CHAMBERSBURG, Pa. — Polls opened at 7 a.m. Tuesday for a Pennsylvania primary election that is largely focused on statewide races, including a five-way race between Republican candidates seeking the nomination to challenge Democratic U.S. Sen. Bob Casey.
Other statewide ballot choices include attorney general and auditor general candidates.
Polls for Franklin County’s 75 voting precincts are open until 8 p.m.
In Franklin County, races for state officeholders representing the county feature mostly unopposed incumbent candidates. Write-in campaigns, however, could affect the lawmakers’ paths to re-election.
Pennsylvania’s Republicans and Democrats can only vote for members of their own party in the primary election. The general election is Nov. 6.
The field of GOP candidates for the U.S. presidency has thinned in recent weeks, with former Pennsylvania Sen. Rick Santorum’s announcement that he was suspending his campaign. Front-runner Mitt Romney spoke in Franklin County on Sunday night.
Voter turnout in 2008, the last presidential primary, was 35 percent in Franklin County, according to Chief Registrar Jennie Aines.
Two polling places have changed in Franklin County. Voters in the Borough of Mercersburg will go to Trinity United Church of Christ at 129 E. Seminary St., and voters from the Peters-4 precinct will go to St. Stephen’s Lutheran Church at 8835 Lemar Road outside Greencastle, Pa., Deputy Chief Clerk Jean Byers said.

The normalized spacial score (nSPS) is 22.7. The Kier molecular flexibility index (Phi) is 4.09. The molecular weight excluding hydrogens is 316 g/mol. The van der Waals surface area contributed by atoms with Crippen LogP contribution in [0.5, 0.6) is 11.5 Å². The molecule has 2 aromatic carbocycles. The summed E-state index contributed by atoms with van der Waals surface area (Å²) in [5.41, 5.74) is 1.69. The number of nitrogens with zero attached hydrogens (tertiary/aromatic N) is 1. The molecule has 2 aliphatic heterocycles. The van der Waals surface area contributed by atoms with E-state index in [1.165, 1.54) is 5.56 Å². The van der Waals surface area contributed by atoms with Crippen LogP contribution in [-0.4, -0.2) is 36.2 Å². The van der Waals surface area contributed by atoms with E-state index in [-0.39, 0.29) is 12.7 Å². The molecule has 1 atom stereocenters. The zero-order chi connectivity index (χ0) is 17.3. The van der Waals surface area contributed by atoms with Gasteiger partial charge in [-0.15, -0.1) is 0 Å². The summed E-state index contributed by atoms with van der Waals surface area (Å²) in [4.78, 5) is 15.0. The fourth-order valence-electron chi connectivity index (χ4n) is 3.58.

Because of Pennsylvania’s new voter-identification law, voters will be asked for a photo ID at the polls. Identification is not actually required until November.
State lawmakers who filed for re-election include Todd Rock, a Republican who represents the 90th House District; Richard Alloway, a Republican who represents the 33rd Senate District; and Rob Kauffman, a Republican who represents the 89th House District.
U.S. Rep. Bill Shuster, R-Pa., filed to appear on ballots for another term. Serving for 10 years, Shuster represents all or part of 15 counties, including Franklin and Fulton, in southcentral Pennsylvania.
Political newcomer Susan Spicka, who lives in the Borough of Shippensburg, is a Democrat who will appear on ballots for the 89th House District. She is challenging Kauffman for his seat.
Some challengers have announced write-in campaigns after not obtaining enough valid nominating signatures to appear on ballots: